Did you know that cannabis is believed to have originated in western China and Central Asia? According to experts in the field, cannabis has been used for millennia, and the first documented case of its use dates back to 2800 BC. 
Scientists are still studying this complex plant even though cannabis has been around for centuries. Most of the studies are done on the two well-known cannabis compounds, cannabidiol (CBD) and tetrahydrocannabinol (THC). These are the major cannabinoids usually found in cannabis, but they are not the only ones: more than 400 compounds belonging to different classes of chemical entities can be found in this valuable plant.
Although THC and CBD are the most common cannabinoids, they are still valuable. Yet a few are considered more valuable in the US market currently. In our article, we will discuss these cannabinoids and what they are currently being used for to make them so valuable in the US market.
The Most Valuable Cannabinoids In The Current US Market
Although cannabigerol (CBG) research is limited, this cannabinoid is considered non-psychoactive with a wide potential of therapeutic benefits. Cannabis plants uses CBGA as precursor for the biosynthesis of the most well-known cannabinoids trhough the action of enzymes called cannabinoid synthases. 
Among the therapeutic applications  of CBG, it is possible to use it for:
- Glaucoma treatment.
- As a tool to kill drug-resistant bacteria.
- Huntington’s disease treatment.
- As a treatment to reduce inflammation in Crohn’s disease.
Often many people get confused between THC and tetrahydrocannabidivarin (THCV). In recent years THCV has become popular because of its appetite-suppressing properties.  Since this cannabinoid is non-psychotropic, people can enjoy THCV benefits without experiencing a high.
However, some studies have indicated that THCV can get a person high in high doses, but this high fades faster than other cannabinoids. Although it is difficult to properly determine what this cannabinoid can be used for, preliminary data has revealed that THCV could help with the following:
- It could be used to regulate blood sugar in diabetes treatment.
- Has been shown to curb anxiety and panic attacks.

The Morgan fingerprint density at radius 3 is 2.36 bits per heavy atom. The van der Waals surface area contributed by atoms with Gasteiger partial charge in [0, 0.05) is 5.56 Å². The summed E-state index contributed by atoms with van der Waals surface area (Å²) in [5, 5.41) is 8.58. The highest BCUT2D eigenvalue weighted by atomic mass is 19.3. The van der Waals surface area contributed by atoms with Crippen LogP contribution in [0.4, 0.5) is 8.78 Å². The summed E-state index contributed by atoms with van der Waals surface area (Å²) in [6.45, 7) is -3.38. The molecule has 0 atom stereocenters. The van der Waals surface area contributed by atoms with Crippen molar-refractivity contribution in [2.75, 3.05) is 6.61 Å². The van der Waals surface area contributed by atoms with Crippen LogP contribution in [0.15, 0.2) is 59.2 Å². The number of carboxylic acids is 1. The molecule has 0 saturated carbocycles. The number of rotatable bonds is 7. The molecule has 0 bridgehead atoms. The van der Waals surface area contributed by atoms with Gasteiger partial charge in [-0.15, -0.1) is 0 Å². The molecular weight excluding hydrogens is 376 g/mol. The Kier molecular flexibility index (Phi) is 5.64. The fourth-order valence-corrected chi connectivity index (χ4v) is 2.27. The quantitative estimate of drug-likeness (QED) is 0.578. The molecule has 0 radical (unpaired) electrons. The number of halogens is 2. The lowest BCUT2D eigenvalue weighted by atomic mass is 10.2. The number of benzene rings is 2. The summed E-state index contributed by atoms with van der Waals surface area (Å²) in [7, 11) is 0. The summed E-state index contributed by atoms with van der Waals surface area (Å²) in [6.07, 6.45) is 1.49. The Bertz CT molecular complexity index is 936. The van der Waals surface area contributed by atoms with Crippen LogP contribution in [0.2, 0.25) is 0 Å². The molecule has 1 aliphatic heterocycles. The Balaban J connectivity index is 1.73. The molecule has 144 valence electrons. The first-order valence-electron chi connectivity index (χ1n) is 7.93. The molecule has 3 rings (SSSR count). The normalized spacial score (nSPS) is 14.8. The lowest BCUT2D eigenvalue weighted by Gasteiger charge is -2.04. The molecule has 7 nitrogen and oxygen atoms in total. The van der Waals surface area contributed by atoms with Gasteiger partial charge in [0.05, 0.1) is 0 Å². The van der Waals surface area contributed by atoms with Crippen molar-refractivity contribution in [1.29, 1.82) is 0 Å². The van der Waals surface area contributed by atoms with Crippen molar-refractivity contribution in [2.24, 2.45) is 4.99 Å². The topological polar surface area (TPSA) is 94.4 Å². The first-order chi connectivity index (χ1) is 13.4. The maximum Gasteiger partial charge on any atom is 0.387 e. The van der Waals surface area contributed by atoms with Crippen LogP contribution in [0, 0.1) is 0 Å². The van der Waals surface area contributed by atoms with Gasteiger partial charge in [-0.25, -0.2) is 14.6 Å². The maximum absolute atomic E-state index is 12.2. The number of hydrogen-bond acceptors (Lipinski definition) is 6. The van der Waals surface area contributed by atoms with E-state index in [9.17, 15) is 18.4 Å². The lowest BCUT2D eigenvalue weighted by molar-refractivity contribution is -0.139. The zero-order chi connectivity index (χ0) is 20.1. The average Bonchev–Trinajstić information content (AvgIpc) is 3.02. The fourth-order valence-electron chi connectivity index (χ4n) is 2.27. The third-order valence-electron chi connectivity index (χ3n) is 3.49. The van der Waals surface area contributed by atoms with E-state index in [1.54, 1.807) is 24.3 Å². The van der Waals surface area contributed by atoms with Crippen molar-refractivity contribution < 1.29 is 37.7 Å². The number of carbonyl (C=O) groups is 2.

- It could be used in bone-related conditions
- Has been shown to be beneficial for Alzheimer’s disease.
When THC ages, it converts into cannabinol (CBN). For years this cannabinoid has been touted as one of the best for sleep, and when combined with THC, it is a potent sleep-inducing aid. Interestingly, CBN is not psychotropic and it is usually found in high amounts in older cannabis inflorescences. Besides sleep, there are several other benefits associated with CBN are:
- It has shown promise as a potent antibacterial aid.
- It has the potential to act as an appetite stimulator.
- Glaucoma treatment.
- It could potentially be an anti-inflammatory for arthritis. 
When a cannabis plant begins to dry out or it is, the THCA compound transforms into THC through a process called decarboxylation. Although there isn’t much research, there are presumed health benefits undergoing further study. These benefits include:
- Helps people sleep.
- Can suppress muscle spasms.
- Has been shown to potentially improve immune system functions.
- In prostate cancer studies THCA has been shown to inhibit cancer cell growth. 
 History of cannabis. (2022).https://www.sydney.edu.au/lambert/medicinal-cannabis/history-of-cannabis.html
 Maybelle K. G. et al. Cannabinoid Biosynthesis using Noncanonical Cannabinoid Synthases, bioRxiv (2020).01.29.926089; doi: https://doi.org/10.1101/2020.01.29.926089
 Deiana, S. Potential Medical Uses of Cannabigerol: A Brief Overview. Handbook of Cannabis and Related Pathologies (2017); 958–967. doi:10.1016/B978-0-12-800756-3.00115-0
 Wargent ET. et al. The cannabinoid Δ(9)-tetrahydrocannabivarin (THCV) ameliorates insulin sensitivity in two mouse models of obesity. Nutrition and Diabetes. (2013); 3(5):e68. doi:10.1038/nutd.2013.9 [Journal Impact factor = 4.59 ] [Times cited =92]
 Dawidowicz, A. et al CBG, CBD, Δ9-THC, CBN, CBGA, CBDA, and Δ9-THCA as antioxidant agents and their intervention abilities in antioxidant action. Fitoterapia, (2021); 152, 104915. doi: 10.1016/j.fitote.2021.104915 [Journal Impact factor = 2.882 ] [Times cited =10]
 Kovalchuk, O., & Kovalchuk, I. (2020). Cannabinoids as anticancer therapeutic agents. Cell Cycle, 19(9), 961-989. doi: 10.1080/15384101.2020.1742952 [Journal Impact factor = 3.304 ] [Times cited = 35]